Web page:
The Georgia’s Workers’ Compensation Act and its State Board of Workers’ Compensation provide parties with specific laws and procedures to follow in Georgia workers’ compensation claims. In a recent Georgia case, an appeals court considered the impact of an employer’s challenge to an employee’s claim on her ability to choose her own treating physician.
In that case, the claimant had been working as a banquet server at a hotel when she slipped and fell, seriously injuring her elbow. She suffered a right elbow fracture and sought treatment through an approved orthopedic specialist. Her condition improved and the doctor authorized her return to work. After she returned to work, however, she experienced severe pain and she subsequently stopped working. Before she left her job, she sought treatment with two other doctors who were not approved by her employer.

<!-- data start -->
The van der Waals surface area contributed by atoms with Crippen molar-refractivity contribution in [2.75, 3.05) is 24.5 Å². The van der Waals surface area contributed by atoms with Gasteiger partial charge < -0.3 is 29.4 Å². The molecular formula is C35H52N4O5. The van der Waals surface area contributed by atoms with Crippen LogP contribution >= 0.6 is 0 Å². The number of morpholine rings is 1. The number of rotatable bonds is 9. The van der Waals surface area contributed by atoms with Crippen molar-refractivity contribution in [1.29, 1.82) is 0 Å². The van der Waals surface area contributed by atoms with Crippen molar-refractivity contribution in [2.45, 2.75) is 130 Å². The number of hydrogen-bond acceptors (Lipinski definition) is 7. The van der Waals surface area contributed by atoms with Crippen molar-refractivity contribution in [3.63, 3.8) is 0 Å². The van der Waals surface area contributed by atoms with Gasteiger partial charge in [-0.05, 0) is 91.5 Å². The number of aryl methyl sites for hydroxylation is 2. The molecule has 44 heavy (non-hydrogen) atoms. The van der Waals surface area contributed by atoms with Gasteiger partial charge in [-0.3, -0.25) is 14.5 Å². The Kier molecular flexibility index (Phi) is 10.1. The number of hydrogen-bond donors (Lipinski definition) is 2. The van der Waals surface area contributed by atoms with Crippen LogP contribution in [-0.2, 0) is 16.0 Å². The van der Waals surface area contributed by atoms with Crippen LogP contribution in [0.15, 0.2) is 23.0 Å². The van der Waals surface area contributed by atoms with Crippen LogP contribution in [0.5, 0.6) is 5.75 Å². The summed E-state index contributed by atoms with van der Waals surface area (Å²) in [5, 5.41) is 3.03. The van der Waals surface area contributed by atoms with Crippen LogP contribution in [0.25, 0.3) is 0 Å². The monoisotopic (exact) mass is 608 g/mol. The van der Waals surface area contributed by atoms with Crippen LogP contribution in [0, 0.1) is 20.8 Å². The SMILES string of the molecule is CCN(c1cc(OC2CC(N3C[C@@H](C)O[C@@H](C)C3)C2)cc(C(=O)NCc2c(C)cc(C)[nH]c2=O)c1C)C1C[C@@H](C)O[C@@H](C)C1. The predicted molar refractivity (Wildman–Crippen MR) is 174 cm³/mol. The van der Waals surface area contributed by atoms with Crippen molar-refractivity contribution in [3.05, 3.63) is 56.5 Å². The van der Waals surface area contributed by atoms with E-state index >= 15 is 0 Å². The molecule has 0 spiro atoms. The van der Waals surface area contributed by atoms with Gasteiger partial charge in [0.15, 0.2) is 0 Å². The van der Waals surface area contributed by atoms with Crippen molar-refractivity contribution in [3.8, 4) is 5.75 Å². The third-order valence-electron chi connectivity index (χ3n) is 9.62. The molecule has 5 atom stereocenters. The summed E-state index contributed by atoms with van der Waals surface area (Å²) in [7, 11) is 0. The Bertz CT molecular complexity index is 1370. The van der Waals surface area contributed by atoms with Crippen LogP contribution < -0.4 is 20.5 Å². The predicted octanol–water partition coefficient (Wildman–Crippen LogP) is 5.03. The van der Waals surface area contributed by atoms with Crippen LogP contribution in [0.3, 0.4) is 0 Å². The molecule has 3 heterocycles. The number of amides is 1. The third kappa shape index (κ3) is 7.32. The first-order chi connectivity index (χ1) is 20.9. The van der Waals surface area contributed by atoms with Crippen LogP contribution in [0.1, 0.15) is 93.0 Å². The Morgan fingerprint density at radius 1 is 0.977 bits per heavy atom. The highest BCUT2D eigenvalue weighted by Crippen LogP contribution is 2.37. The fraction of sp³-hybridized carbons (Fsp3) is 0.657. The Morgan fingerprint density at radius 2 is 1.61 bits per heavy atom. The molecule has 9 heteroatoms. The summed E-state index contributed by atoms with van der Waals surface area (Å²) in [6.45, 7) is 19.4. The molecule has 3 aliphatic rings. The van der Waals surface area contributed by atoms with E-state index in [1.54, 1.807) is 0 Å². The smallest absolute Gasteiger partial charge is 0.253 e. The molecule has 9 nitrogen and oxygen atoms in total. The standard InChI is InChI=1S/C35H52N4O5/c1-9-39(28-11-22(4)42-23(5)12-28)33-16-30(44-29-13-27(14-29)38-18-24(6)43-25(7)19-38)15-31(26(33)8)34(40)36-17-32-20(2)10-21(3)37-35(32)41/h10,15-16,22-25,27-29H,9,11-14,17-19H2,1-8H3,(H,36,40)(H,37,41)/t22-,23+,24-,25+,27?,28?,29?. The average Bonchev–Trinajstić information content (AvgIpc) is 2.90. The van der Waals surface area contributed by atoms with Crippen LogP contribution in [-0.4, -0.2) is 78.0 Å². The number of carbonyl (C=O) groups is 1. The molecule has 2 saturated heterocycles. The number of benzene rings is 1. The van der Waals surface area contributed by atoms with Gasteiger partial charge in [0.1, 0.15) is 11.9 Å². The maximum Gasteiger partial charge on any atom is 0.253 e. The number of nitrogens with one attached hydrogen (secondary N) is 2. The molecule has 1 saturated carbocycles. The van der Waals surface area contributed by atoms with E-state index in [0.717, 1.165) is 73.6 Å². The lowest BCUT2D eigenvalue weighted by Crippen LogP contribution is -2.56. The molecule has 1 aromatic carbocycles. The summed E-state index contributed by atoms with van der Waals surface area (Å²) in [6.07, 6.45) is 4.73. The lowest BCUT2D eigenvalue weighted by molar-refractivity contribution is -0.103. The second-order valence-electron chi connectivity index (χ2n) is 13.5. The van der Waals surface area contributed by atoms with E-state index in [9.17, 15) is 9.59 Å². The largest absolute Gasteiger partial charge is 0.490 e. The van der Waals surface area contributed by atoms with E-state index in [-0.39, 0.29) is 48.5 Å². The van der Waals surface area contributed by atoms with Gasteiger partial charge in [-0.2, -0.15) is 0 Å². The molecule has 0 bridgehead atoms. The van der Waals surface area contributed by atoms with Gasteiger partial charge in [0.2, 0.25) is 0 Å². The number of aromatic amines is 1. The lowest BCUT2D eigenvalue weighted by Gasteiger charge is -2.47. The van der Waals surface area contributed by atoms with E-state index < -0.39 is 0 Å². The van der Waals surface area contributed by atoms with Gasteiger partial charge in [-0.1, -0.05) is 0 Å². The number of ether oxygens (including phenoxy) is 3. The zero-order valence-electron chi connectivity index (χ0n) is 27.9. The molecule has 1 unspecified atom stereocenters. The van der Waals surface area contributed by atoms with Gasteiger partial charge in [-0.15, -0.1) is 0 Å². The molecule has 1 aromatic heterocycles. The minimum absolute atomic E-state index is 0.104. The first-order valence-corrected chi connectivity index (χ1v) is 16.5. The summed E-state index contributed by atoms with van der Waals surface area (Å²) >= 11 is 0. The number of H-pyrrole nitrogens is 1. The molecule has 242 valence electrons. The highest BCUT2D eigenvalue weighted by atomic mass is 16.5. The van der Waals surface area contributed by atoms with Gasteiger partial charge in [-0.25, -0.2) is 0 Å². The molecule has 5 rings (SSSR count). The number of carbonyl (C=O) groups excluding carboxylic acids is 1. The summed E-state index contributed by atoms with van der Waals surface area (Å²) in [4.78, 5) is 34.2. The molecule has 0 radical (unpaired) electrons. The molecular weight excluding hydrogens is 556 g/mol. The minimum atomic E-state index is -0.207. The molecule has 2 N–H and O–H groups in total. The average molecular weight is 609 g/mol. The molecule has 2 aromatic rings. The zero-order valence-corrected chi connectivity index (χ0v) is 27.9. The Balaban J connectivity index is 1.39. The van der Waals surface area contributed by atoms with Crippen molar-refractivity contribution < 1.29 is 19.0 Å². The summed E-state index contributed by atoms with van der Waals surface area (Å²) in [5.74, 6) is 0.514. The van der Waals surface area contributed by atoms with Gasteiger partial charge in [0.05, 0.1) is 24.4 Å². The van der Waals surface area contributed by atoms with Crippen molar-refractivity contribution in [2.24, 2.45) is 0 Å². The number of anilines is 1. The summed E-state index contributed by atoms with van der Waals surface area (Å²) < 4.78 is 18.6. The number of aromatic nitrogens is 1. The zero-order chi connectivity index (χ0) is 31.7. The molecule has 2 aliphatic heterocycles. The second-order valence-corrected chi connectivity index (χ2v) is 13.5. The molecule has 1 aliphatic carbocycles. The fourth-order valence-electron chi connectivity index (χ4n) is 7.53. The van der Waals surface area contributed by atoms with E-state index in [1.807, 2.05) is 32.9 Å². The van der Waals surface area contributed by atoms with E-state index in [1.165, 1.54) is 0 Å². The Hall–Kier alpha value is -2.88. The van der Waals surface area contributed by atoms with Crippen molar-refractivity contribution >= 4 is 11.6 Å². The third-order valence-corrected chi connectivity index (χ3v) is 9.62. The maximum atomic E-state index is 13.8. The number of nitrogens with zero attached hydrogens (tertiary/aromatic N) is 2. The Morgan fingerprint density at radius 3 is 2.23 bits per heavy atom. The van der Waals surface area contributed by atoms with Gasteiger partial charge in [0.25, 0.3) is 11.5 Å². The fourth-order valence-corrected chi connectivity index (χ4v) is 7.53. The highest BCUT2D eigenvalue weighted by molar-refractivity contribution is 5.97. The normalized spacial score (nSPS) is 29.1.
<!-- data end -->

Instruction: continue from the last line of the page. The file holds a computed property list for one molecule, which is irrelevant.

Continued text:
After she left her job, the claimant tried to have her workers’ compensation benefits reinstated, claiming that her condition had worsened. Her employer requested a hearing to determine whether she was still entitled to benefits. After the hearing, the judge found her condition had worsened and awarded her temporary total disability benefits. The judge also found the employer’s request for a hearing constituted a controvert of the claim, which allowed the claimant to choose her own treating physician.